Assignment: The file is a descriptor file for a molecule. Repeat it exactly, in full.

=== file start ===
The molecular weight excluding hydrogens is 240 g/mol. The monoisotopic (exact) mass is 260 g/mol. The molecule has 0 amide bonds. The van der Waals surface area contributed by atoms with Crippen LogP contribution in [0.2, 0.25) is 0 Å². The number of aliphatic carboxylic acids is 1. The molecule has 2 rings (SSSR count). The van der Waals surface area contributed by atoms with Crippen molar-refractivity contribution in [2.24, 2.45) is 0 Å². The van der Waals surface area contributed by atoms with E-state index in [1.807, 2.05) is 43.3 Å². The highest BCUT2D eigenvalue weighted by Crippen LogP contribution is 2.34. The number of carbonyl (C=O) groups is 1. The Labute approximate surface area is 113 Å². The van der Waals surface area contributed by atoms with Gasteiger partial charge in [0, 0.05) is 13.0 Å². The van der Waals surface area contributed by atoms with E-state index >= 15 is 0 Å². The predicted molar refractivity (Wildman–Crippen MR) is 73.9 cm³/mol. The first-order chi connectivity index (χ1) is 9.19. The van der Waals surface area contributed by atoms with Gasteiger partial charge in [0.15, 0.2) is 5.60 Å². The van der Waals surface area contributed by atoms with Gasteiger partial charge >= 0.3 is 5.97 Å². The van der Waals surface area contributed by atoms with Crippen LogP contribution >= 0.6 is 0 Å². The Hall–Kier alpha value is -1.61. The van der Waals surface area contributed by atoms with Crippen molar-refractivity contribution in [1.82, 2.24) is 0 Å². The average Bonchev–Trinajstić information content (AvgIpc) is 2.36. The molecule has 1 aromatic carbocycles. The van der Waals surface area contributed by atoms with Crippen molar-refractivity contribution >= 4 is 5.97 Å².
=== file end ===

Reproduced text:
The molecular weight excluding hydrogens is 240 g/mol. The monoisotopic (exact) mass is 260 g/mol. The molecule has 0 amide bonds. The van der Waals surface area contributed by atoms with Crippen LogP contribution in [0.2, 0.25) is 0 Å². The number of aliphatic carboxylic acids is 1. The molecule has 2 rings (SSSR count). The van der Waals surface area contributed by atoms with Crippen molar-refractivity contribution in [2.24, 2.45) is 0 Å². The van der Waals surface area contributed by atoms with E-state index in [1.807, 2.05) is 43.3 Å². The highest BCUT2D eigenvalue weighted by Crippen LogP contribution is 2.34. The number of carbonyl (C=O) groups is 1. The Labute approximate surface area is 113 Å². The van der Waals surface area contributed by atoms with Gasteiger partial charge in [0, 0.05) is 13.0 Å². The van der Waals surface area contributed by atoms with E-state index >= 15 is 0 Å². The predicted molar refractivity (Wildman–Crippen MR) is 73.9 cm³/mol. The first-order chi connectivity index (χ1) is 9.19. The van der Waals surface area contributed by atoms with Gasteiger partial charge in [0.15, 0.2) is 5.60 Å². The van der Waals surface area contributed by atoms with Gasteiger partial charge >= 0.3 is 5.97 Å². The van der Waals surface area contributed by atoms with Crippen LogP contribution >= 0.6 is 0 Å². The Hall–Kier alpha value is -1.61. The van der Waals surface area contributed by atoms with Crippen molar-refractivity contribution in [1.82, 2.24) is 0 Å². The average Bonchev–Trinajstić information content (AvgIpc) is 2.36. The molecule has 1 aromatic carbocycles. The van der Waals surface area contributed by atoms with Crippen molar-refractivity contribution >= 4 is 5.97 Å².